As of May 2, 2014, the IRS Received More than 135.5 Million Individual Income Tax Returns
WASHINGTON – The Treasury Inspector General for Tax Administration (TIGTA) released its annual review of the Internal Revenue Service’s (IRS) performance during the 2014 Filing Season. The objective of this review was to evaluate whether the IRS timely and accurately processed individual paper and electronically filed tax returns.
The closure of Government operations between October 1 and October 16, 2013 reduced the time the IRS had available to implement tax law changes and bring tax return processing systems online. As a result, the IRS delayed the start of the filing season from January 21 to January 31, 2014.
“The IRS’s performance during the 2014 Filing Season reflects its ability to process the majority of tax refunds timely, its continuing efforts to combat tax-related identity theft, and its increased emphasis on using the Internet to assist taxpayers,” said J. Russell George, Treasury Inspector General for Tax Administration. “However, more still needs to be done to ensure that all customer self-help tools accurately provide the assistance taxpayers need.”
TIGTA found that as of May 2, 2014, the IRS received more than 135.5 million tax returns, up from the more than 133.8 million tax returns filed during the same period in 2013. More than 117 million (86.4 percent) were electronically filed, up 2.9 percent from the more than 113.6 million that were e-filed in 2013. TIGTA also found that the IRS issued more than 99.9 million refunds totaling nearly $269.5 billion, compared to more than 99.5 million refunds totaling more than $264.4 billion in 2013.
The average refund in 2014 was $2,696, up 1.5 percent from the average $2,656 refund in 2013.
TIGTA’s review of the tax provisions that created additional taxes or modified existing tax provisions for the 2014 Filing Season found that these key provisions were correctly implemented. However, TIGTA did identify a problem in which some taxpayers’ nonrefundable credit claims were being improperly reduced due to employee error.
The IRS reported that it identified and confirmed 236,313 fraudulent tax returns involving identity theft as of April 30, 2014. Overall, the IRS identified 268,233 tax returns with more than $1.48 billion claimed in fraudulent refunds and prevented the issuance of more than $1.32 billion (88.9 percent) of the fraudulent refunds it identified. The IRS also identified 63,087 potentially fraudulent tax returns filed with prisoner Social Security Numbers for screening.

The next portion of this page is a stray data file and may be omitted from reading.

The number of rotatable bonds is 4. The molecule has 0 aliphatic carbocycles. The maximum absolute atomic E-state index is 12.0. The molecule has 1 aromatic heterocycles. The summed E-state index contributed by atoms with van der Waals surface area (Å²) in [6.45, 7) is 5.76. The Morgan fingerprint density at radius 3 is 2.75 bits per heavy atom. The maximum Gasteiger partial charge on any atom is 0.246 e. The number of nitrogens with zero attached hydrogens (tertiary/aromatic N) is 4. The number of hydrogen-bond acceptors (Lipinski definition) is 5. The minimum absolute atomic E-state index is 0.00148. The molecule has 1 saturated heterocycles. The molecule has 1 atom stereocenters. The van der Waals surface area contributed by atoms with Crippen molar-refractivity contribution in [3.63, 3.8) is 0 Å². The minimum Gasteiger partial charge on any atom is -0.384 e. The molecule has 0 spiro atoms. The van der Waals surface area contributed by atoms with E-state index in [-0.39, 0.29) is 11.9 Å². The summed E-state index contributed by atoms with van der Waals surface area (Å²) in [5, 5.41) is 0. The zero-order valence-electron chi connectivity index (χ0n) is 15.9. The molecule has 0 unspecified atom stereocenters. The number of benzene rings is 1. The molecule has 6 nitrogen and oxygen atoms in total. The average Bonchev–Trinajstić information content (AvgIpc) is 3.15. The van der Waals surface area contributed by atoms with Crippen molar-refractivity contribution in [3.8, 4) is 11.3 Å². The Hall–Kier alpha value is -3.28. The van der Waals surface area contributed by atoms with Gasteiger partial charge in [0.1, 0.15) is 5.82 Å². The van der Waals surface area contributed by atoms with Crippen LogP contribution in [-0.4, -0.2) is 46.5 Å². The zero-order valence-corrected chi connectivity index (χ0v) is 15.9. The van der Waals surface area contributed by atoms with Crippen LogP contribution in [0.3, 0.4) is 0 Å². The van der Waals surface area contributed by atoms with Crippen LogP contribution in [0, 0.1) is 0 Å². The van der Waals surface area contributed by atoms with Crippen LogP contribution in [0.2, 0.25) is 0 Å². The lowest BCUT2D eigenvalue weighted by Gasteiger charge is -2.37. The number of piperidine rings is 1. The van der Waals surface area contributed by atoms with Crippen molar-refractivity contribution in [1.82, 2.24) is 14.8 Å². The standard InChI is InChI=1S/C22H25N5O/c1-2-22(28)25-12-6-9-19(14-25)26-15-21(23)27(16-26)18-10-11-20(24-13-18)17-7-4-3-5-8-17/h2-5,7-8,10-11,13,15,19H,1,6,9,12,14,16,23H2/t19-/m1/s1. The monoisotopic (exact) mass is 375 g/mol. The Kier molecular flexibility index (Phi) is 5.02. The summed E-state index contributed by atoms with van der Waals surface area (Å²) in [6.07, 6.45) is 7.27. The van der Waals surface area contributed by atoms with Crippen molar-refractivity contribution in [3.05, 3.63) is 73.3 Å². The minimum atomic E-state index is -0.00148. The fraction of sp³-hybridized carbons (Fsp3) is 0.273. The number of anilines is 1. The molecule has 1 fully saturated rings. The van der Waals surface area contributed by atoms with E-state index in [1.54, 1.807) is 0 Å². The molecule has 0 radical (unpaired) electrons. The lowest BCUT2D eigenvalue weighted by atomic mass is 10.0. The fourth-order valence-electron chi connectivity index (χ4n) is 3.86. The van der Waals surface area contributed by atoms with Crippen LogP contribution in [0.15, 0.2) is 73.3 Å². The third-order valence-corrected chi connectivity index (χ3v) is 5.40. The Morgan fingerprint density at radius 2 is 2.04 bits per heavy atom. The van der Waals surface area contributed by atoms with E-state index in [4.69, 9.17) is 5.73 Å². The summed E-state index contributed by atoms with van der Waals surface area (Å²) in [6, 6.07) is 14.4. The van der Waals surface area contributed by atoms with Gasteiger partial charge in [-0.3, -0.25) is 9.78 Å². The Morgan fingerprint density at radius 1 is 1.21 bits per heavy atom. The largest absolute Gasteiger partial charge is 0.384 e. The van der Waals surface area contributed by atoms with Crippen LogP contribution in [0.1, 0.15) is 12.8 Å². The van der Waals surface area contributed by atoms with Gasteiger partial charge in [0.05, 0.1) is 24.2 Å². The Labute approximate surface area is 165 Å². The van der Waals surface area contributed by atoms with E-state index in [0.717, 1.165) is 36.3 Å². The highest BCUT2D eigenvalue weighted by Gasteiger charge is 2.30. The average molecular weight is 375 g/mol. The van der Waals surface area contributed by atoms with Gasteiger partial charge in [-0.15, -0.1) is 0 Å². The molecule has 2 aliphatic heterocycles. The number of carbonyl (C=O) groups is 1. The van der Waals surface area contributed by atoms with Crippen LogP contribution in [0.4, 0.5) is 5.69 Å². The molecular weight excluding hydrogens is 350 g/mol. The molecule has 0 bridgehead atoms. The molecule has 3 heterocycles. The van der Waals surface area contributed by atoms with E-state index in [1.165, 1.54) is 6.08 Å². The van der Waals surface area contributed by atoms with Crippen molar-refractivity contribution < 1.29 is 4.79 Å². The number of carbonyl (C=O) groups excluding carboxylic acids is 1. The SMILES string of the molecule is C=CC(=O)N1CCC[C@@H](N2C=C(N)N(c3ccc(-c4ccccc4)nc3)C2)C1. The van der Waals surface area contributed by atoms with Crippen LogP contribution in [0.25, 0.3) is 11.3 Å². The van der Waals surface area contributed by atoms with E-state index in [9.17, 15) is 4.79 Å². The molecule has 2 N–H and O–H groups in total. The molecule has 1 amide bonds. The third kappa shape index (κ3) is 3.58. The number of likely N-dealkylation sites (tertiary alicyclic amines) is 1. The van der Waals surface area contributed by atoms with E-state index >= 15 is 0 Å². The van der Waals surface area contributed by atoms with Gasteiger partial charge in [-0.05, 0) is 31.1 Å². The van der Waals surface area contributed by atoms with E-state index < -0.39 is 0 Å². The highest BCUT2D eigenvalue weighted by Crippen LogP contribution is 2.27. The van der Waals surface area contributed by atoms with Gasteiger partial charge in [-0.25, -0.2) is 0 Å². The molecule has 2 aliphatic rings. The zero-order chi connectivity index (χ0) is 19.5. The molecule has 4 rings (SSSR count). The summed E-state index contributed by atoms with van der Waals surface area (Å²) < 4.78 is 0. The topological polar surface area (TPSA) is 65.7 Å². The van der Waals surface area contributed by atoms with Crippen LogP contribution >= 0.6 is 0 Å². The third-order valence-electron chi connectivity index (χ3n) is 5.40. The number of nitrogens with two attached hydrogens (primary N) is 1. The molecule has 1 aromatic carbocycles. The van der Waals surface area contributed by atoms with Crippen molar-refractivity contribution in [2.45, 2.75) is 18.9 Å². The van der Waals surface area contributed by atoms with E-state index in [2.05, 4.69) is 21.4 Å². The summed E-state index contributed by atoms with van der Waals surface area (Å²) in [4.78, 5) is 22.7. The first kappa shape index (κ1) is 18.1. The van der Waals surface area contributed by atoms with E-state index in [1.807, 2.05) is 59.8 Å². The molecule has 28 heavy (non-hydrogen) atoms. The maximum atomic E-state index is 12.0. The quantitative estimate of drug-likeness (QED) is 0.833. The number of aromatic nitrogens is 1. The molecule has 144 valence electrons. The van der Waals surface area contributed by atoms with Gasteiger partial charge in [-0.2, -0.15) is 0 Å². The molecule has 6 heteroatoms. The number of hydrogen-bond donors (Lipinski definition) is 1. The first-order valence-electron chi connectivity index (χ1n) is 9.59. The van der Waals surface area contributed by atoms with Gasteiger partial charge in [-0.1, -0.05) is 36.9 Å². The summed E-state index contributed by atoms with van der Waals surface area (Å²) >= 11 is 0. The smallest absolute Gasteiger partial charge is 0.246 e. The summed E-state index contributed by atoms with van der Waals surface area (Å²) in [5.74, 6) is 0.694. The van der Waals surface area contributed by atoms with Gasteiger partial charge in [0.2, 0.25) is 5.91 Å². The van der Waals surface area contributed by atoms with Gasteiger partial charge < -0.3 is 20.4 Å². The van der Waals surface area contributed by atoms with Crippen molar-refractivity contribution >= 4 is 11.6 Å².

TIGTA also found that some taxpayers and return preparers continue to misuse the split refund opton to direct a portion of a tax refund to a preparer for payment of services. In addition, TIGTA found that some paid tax return preparers continue to be noncompliant with the Earned Income Tax Credit due diligence requirements, but the number has decreased substantially when compared to previous filing seasons.
Other significant findings:
- Customer Self-Service Options Continue to Expand: The IRS continues to offer more self-assistance options that taxpayers can access 24 hours a day, seven days a week. However, the IRS did not always ensure that the self-help tools were updated with the most current tax information before the start of the filing season.
- Declining Toll-Free Telephone Assistance: The IRS reported answering more than 41.5 million phone calls from taxpayers on its toll-free assistance lines through May 3, a decline from the nearly 55.4 million answered in 2013.
- Declining Assistance at the Taxpayer Assistance Centers (TACs): The IRS estimates that the number of taxpayers it will assist at its TACs will decrease this fiscal year. The IRS assisted more than 6.5 million taxpayers in Fiscal Year 2013 compared to an estimated 5.6 million taxpayers in FY 2014, a 14 percent decline. This is attributable to the elimination and reduction of services provided at the TACs due to budget cuts and an increased emphasis of pushing taxpayers to other service channels, such as the IRS’s website.
TIGTA recommended that the IRS: review the 308,986 tax returns for which it appears the split refund option was used to inappropriately direct a portion of the tax refund to the tax return preparer; implement computer programming to systemically ensure that taxpayers’ claims for nonrefundable credits are allowed when applicable; ensure that Earned Income Tax Credit due diligence penalties are assessed on all paid tax return preparers who do not comply with the due diligence requirements; and, ensure that YouTube videos are updated with the most current tax information.
The IRS agreed or partially agreed with three of TIGTA’s four recommendations. The IRS disagreed with TIGTA’s recommendation to pursue due diligence penalties on those preparers who provide an incomplete Form 8867, Paid Preparer’s Earned Income Credit Checklist.
Source: US Department of the Treasury Inspector general news release at http://www.treasury.gov/tigta/press/press_tigta-2014-33.htm and report at http://www.treasury.gov/tigta/auditreports/2014reports/201440077fr.pdf